Case: New Jersey v. T.L.O. (1985) Facts: A high school freshman (T.L.O) had her purse searched by the Assistant Vice Principal at her school because a teacher found her and another student smoking in the lavatory. The Assistant Vice Principal uncovered cigarettes and marijuana. Procedural history: T.L.O. motioned to suppress the evidence because her Fourth Amendment rights were violated and was denied by the Juvenile Court stating the search was reasonable. The Appellate Division of the New Jersey Superior Court agreed there was no violation of the Fourth Amendment. The New Jersey Supreme Court reversed the decision stating the search was unreasonable. The State of New Jersey appealed with the U.S. Supreme Court. Legal Issue: Does the Assistant Vice Principal have reasonable grounds to search the purse of T.L.O.? Holding: (6-3) The search was reasonable and the judgement of the Supreme Court of New Jersey is …show more content…
School officials do not need warrants. They may conduct searches based on reasonableness if it pertains to maintaining the safety and discipline of the school. T.L.O. violating a school rule of smoking in the lavatory gave Assistant Vice Principal suspicion she was in possession of cigarettes. Upon finding cigarettes, the principal discovered rolling paper which is used for marijuana. This gave him reason and justification to search the remaining compartments of the purse. Concurrence: Justice Powell and Justice O’Connor agreed with the opinion of Justice White. Powell stated that the students are not afforded the same constitutional protections in school as they would have outside of school. Justice Blackmun also agreed with the majority but wanted to elaborate and put a highlight for a special exception to the Fourth Amendment because the teachers and school officials need to have discipline in schools to create a safe and productive learning
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The New Jersey Supreme Court stated that it wasn’t a violation to have cigarettes; therefore, the Assistant Vice Principal did not have the rights to search her purse. The New Jersey Supreme Court “Because the search resulting in the discovery of the evidence of marihuana dealing by T. L. O. was reasonable, the New Jersey Supreme Court's decision to exclude that evidence from T. L. O.'s juvenile delinquency proceedings on Fourth Amendment grounds was erroneous. Accordingly, the judgment of the Supreme Court of New Jersey is Reversed” (Findlaw, June 2015). The U.S. Supreme Court overturned the ruling of the New Jersey Supreme Court. There were nine justices that decided the case.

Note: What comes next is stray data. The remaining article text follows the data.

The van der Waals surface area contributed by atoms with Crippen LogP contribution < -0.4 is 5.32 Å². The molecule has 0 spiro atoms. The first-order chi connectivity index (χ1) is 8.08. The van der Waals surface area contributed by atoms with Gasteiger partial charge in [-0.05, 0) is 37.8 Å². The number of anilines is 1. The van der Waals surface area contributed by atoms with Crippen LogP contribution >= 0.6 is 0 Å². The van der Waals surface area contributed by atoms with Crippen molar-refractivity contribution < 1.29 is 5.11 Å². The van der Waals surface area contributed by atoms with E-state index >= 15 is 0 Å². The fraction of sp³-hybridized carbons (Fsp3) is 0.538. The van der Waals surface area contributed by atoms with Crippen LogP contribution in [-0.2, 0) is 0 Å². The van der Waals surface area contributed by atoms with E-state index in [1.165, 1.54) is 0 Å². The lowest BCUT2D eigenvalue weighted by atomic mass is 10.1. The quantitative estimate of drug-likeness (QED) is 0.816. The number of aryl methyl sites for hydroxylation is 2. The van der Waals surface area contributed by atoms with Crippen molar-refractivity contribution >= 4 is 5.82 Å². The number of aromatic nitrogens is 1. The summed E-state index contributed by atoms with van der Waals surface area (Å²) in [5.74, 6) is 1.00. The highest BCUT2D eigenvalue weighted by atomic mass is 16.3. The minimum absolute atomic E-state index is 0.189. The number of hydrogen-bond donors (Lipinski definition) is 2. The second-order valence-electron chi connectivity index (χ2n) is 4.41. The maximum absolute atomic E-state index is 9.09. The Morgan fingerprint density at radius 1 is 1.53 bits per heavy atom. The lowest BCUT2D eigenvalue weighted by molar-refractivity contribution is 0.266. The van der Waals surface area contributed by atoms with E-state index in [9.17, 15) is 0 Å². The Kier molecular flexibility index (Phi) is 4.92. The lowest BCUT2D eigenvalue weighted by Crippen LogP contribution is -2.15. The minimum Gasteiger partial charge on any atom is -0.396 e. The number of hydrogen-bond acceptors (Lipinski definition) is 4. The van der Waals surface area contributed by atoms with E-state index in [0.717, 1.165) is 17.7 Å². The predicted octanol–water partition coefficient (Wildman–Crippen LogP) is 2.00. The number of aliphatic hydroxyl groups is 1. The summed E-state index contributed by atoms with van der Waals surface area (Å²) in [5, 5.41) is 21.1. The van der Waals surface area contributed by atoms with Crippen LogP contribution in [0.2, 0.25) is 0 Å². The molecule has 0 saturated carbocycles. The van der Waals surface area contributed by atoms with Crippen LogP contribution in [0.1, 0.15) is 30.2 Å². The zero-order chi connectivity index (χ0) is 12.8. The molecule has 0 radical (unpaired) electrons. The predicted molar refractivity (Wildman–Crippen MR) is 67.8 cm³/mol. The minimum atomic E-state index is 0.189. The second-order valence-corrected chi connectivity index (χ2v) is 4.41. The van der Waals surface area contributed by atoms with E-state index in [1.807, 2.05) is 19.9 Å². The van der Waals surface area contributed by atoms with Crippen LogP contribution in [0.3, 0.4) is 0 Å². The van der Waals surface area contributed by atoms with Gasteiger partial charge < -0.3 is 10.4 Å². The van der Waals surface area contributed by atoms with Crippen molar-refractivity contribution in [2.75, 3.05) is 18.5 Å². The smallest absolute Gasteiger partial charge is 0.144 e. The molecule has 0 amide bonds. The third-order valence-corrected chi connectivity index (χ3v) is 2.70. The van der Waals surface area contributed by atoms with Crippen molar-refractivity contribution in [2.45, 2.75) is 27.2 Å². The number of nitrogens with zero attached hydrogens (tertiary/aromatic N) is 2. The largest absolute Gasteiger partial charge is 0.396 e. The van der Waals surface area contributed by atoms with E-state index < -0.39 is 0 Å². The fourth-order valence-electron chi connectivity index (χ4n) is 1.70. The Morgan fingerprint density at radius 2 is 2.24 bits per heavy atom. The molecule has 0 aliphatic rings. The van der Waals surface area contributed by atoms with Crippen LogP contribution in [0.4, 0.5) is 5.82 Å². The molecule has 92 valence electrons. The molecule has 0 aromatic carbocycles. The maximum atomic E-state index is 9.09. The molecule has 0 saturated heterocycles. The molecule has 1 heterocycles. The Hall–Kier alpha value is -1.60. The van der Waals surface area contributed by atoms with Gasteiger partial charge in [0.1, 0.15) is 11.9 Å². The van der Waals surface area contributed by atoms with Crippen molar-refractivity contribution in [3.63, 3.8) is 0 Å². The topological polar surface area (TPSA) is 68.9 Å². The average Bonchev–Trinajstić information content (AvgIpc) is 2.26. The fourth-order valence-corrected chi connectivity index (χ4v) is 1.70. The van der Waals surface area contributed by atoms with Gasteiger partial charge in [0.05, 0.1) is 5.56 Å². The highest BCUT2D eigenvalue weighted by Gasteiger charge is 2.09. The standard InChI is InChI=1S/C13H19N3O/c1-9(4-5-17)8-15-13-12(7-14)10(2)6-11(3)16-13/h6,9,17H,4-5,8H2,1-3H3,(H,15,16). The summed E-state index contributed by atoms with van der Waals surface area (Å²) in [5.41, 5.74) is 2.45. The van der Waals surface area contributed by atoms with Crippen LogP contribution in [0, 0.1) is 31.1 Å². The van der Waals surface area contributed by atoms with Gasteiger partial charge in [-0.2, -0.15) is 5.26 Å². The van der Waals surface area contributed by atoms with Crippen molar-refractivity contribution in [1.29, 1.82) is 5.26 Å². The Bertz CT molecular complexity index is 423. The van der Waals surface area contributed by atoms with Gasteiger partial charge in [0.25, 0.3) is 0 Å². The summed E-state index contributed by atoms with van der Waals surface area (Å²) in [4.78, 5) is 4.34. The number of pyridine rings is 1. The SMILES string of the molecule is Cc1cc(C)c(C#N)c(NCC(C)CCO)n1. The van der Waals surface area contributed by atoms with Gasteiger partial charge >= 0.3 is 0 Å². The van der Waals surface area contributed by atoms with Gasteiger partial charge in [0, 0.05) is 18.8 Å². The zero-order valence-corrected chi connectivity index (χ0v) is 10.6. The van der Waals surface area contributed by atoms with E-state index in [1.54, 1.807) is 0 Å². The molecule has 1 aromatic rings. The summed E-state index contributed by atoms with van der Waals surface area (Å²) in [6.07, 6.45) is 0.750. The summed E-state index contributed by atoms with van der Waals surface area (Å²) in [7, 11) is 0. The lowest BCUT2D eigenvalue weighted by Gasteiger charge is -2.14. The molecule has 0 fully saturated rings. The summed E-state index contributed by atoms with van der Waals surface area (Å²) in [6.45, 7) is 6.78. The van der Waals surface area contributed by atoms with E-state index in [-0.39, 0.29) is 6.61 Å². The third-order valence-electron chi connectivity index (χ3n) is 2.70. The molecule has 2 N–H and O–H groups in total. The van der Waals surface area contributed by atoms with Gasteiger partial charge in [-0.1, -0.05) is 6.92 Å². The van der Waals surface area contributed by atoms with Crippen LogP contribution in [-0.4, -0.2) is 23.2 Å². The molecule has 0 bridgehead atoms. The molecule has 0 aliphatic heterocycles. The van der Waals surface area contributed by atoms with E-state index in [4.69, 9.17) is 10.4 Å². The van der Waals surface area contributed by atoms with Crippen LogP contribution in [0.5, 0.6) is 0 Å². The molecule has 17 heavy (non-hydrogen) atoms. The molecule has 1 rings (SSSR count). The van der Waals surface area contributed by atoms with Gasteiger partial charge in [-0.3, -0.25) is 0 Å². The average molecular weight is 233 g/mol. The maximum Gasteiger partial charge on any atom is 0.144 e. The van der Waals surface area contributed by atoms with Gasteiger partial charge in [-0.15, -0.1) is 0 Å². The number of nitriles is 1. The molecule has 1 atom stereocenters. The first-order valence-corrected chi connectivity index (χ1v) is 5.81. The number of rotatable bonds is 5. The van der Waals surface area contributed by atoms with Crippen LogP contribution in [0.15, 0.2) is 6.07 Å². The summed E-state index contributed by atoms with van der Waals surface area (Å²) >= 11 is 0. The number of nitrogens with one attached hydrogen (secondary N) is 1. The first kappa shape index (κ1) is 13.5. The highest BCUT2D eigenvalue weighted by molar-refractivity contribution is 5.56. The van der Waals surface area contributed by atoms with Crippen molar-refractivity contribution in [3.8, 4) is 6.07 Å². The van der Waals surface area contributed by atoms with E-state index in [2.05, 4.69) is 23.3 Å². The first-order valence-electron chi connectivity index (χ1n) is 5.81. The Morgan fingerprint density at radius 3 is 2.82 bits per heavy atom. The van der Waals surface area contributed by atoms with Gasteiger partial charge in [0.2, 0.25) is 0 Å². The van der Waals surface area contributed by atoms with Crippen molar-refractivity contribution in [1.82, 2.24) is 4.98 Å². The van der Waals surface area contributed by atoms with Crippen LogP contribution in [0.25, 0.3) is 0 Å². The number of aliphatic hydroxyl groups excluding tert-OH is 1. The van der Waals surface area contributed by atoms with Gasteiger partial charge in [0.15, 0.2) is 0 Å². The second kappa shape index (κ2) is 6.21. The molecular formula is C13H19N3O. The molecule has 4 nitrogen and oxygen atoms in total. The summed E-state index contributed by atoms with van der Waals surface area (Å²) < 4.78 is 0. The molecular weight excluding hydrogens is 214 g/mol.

Significance: The Supreme Court here expresses that governmental conduct like drug dog sniffing that can reveal whether a substance is contraband, yet no other private fact, does not compromise any privacy interest, and therefore is not a search subject to the Fourth Amendment. Terry v. Ohio permits only brief investigative stops and extremely limited searches based on reasonable suspicion including seizures of property independent of the seizure of the
Case Name, Citation, Year Safford Unified School Dist. #1 v. Redding 557 U.S. 364 (2009) Facts of the Case Redding was an eighth grade student, who was suspected of having over the counter drugs on school grounds. Over the counter drugs on school grounds is a violation of school policy.
J.D.B v. North Carolina, involved a 13-year-old, seventh-grade student. J.D.B was stopped and questioned by police when they observed him near the site of two home break-ins. Five days later, a digital camera matching one of the items from one of the home break-ins was found at J.D.B’s school and was observed to be in J.D.B.’s possession. Investigator Diconstanzo went to the school and a uniformed police officer went to the school and removed J.D.B. from his classroom and escorted him to a closed-door conference room. Police and school administrators questioned him for a minimum of 30 minutes; without giving him his Miranda warnings or the opportunity to call his legal guardian.
As seen in previous cases like Tinker vs. Des Moines, students have the right to political say, unless it causes disruption at school of students are promoting something that goes against the law. In the case of Tinker v Des Moines the students were not promoting anything illegal but showed their thought on the Vietnam War by wearing black armbands (Tinker). Argued in court by Kenneth W. Starr in the Morse v. Frederick case, he gave the idea that the foundation for school censorship was the case of Tinker v. Des Moines (Morse). The Justices responded back saying, that case was a different scenario as the students weren 't doing anything against the law while Frederick was encouraging the use of marijuana which was illegal (Morse).